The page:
Futures tick decrease as inflation worries hit CPI information

© Reuters. FILE PHOTO: Traders work the floor of the New York Stock Exchange (NYSE) in New York City, United States on October 20, 2021. REUTERS / Brendan McDermid

By Shreyashi Sanyal

(Reuters) – Wall Street stock futures were down on Wednesday as signs of rising inflation around the world dampened investor sentiment ahead of the US consumer price data release.

The Department of Labor's consumer price index (CPI) matures at 8:30 a.m. ET and is expected to rise 5.8% in October, after rising 5.4% the previous month.

Coming a day after producer price data showed a solid spike in October, the report examines the extent to which manufacturers passed higher costs on to consumers, who spend 70% of the US economy.

Wall Street major indices ended their long streak of record closing highs on Tuesday as investors took gains from the recent surge in earnings, especially in the absence of market-moving catalysts.

The declines on Wednesday came after data showed Chinese factory prices hit a 26-year high in October, while economic advisers to the German government said they expect the current surge in inflation to continue well into 2022.

The losses were broad. Major lenders, including JPMorgan Chase & Co (NYSE :), Morgan Stanley (NYSE 🙂 and Goldman Sachs (NYSE 🙂 each fell about 0.3% in pre-trading hours.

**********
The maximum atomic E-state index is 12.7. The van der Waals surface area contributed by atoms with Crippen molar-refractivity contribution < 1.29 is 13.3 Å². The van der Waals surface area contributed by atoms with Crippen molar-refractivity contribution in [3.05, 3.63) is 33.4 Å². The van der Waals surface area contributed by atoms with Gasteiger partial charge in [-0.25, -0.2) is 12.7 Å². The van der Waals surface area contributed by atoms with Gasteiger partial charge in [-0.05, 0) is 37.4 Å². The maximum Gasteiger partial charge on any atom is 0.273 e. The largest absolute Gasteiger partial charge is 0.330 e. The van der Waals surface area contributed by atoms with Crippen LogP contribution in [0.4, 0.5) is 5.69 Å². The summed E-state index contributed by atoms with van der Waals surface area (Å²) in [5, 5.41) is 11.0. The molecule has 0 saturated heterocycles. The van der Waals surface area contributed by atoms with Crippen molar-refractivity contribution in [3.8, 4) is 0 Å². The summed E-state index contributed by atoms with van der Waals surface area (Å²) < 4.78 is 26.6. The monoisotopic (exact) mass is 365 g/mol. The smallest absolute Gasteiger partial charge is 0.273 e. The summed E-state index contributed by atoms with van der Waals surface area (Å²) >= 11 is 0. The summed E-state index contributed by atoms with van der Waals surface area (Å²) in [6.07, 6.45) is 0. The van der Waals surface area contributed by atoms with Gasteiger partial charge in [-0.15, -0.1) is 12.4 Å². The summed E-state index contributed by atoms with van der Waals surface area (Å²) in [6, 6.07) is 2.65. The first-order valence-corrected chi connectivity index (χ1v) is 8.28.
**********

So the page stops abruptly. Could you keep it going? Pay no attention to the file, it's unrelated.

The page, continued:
Large industrial and energy companies like Caterpillar Inc (NYSE :), 3M Co, and Chevron (NYSE 🙂 Inc lost between 0.3% and 0.4%.

Mega-cap technology and communications companies including Apple Inc (NASDAQ :), Microsoft Corporation (NASDAQ :), Inc (NASDAQ :), Meta Platforms Inc, formerly known as Facebook (NASDAQ :), and Alphabet (NASDAQ 🙂 Inc fell between 0.4% and 0.9%.

But shares of Tesla (NASDAQ 🙂 Inc rose 0.1% and stabilized after a two-day sell-off that saw the electric vehicle maker drop as much as $ 200 billion in market cap.

At 6:44 p.m. ET, they were down 90 points or 0.25%, down 16.25 points or 0.35%, and 95.75 points or 0.59%.

Investors also looked forward to the release of the weekly unemployment claims data, which will likely show that fewer Americans opted for government unemployment benefits last week.

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